Trenchant writings by that sardonic "hombre invisible," William Seward Burroughs, perpetrator of "Naked Lunch" and other shockers. These malefic and beatific, mordant and hilarious straight-face reports on life are mostly from scatter-shot publications in obscure places, foreign and domestic. Including complete texts from "White Subway," "Cobblestone Gardens," and "The Retreat Diaries," this collection delineates Burroughs' comprehensive world-view and his "insurrectionary sense of America's underside, as Tom Carson epitomized it in "The Village Voice."
Also included are essays on Burroughs by Alan Ansen and Paul Bowles, and facsimile pages from the famous cut-up scrapbooks of the mid-century: "The Book of Hours," "John Brady's Book," and "The Old Farmer's Almanac."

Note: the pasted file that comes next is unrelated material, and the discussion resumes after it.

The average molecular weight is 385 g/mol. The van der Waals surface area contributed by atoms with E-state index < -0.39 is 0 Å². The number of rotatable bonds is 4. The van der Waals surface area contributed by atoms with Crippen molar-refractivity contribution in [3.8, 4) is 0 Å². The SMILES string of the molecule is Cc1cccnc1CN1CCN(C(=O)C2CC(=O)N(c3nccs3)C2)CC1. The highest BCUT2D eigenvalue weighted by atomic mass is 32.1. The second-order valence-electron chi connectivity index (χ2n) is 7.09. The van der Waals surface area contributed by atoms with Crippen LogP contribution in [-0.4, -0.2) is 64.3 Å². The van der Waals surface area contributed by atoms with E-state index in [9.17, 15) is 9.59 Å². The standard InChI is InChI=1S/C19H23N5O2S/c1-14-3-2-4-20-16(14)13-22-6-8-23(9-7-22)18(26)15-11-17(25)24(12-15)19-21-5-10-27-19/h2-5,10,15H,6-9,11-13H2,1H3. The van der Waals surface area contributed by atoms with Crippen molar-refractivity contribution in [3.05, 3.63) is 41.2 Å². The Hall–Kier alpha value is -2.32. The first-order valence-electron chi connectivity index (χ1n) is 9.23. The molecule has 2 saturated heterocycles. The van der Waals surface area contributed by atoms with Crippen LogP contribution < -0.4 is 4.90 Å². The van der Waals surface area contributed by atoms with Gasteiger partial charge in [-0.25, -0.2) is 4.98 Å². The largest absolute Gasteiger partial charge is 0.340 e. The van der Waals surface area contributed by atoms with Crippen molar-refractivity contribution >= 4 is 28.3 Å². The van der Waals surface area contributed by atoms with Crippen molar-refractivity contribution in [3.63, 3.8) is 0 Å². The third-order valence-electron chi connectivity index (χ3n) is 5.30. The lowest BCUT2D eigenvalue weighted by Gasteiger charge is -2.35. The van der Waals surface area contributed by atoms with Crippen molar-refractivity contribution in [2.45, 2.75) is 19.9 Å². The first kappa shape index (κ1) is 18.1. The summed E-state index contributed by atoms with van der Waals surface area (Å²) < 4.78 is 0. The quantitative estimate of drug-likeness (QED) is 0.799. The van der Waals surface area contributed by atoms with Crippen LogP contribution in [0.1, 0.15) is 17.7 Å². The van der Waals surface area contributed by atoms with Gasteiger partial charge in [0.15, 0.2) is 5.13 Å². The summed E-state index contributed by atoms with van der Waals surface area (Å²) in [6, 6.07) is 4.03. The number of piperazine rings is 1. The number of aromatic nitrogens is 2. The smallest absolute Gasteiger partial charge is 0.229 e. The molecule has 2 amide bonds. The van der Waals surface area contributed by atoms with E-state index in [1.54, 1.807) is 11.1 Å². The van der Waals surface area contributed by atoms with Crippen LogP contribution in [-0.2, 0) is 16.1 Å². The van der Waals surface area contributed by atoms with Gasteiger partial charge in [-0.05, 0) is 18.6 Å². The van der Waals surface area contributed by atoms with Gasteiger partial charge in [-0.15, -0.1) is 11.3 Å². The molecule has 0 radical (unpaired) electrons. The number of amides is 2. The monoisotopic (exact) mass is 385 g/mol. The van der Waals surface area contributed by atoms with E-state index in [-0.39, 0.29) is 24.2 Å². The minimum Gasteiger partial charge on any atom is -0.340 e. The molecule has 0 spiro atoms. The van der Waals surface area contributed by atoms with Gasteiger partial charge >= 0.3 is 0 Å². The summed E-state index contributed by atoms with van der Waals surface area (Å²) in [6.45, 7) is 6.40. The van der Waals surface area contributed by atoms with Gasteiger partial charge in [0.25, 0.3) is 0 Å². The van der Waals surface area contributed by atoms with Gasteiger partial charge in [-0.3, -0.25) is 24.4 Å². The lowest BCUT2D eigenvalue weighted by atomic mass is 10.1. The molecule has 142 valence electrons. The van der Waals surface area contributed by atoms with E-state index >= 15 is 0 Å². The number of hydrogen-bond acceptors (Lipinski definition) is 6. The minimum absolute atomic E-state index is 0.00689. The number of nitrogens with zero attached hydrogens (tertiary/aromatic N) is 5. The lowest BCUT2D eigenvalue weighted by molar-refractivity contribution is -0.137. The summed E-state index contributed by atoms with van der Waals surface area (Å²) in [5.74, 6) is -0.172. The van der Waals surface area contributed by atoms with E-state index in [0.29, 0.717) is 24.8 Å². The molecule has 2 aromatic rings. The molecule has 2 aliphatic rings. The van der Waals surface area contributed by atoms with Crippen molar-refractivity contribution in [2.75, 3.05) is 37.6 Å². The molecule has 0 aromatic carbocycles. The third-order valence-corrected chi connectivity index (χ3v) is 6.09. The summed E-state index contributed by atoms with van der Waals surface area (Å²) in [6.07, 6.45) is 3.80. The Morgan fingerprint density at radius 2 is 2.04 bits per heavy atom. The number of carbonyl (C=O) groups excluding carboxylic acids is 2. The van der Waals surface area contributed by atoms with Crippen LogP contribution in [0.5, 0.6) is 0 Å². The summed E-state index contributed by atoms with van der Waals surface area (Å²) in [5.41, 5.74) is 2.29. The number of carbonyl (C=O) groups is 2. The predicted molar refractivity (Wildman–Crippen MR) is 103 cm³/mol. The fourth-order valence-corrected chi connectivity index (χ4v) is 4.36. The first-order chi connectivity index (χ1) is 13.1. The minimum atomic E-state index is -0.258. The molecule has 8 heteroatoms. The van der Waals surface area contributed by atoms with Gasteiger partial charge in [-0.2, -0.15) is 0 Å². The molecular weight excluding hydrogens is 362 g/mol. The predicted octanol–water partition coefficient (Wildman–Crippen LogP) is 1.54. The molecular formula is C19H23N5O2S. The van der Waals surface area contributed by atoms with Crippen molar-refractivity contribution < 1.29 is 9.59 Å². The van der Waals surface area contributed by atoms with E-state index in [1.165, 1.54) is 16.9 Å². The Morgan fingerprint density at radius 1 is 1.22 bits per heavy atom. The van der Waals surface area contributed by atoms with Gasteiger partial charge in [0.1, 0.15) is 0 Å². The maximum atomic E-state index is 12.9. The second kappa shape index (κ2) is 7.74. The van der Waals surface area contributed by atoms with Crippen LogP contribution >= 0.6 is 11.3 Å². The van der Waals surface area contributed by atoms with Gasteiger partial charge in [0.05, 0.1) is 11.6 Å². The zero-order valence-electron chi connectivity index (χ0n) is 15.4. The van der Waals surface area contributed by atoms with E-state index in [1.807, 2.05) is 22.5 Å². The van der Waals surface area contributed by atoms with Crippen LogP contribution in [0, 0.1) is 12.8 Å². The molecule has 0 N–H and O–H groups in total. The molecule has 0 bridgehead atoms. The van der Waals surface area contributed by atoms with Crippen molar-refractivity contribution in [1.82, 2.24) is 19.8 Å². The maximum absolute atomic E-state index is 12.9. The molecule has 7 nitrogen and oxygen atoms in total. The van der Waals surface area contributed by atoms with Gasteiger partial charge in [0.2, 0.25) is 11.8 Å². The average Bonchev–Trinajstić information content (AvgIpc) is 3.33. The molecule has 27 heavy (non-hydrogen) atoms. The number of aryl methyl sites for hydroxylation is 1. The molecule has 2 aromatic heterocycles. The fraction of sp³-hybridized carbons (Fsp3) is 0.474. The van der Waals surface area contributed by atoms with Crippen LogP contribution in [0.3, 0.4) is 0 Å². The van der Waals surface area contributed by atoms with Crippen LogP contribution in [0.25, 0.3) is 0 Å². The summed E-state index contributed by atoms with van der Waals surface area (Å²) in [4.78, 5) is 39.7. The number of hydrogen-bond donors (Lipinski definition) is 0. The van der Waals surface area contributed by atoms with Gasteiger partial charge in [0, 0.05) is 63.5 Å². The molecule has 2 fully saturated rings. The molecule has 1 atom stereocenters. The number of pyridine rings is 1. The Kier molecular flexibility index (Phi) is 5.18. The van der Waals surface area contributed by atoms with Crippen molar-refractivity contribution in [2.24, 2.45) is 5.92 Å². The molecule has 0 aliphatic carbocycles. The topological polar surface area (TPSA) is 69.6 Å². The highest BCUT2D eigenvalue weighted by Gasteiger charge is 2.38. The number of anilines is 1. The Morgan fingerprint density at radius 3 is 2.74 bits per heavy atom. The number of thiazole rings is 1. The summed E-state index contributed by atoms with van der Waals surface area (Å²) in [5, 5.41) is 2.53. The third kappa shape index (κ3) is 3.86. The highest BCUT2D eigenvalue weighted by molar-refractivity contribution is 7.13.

" his Swiftian vision of a processed, prepackaged life, of a kind of electrochemical totalitarianism, often evokes the black laughter of hilarious horror." "Playboy"
"Burroughs may be our only writer whose socio-political apacalyptica transcend both paranoia and triviality; his imagination is superb, his ear savagely satiric." "Kirkus Reviews"
"Burroughs is the greatest satirical writer since Jonathan Swift." Jack Kerouac
William Burroughs (1915-1997) is widely recognized as one of the most innovative writers of the twentieth century. His books include: "Junky," "Naked Lunch," "The Soft Machine," and "Cities of the Red Night.""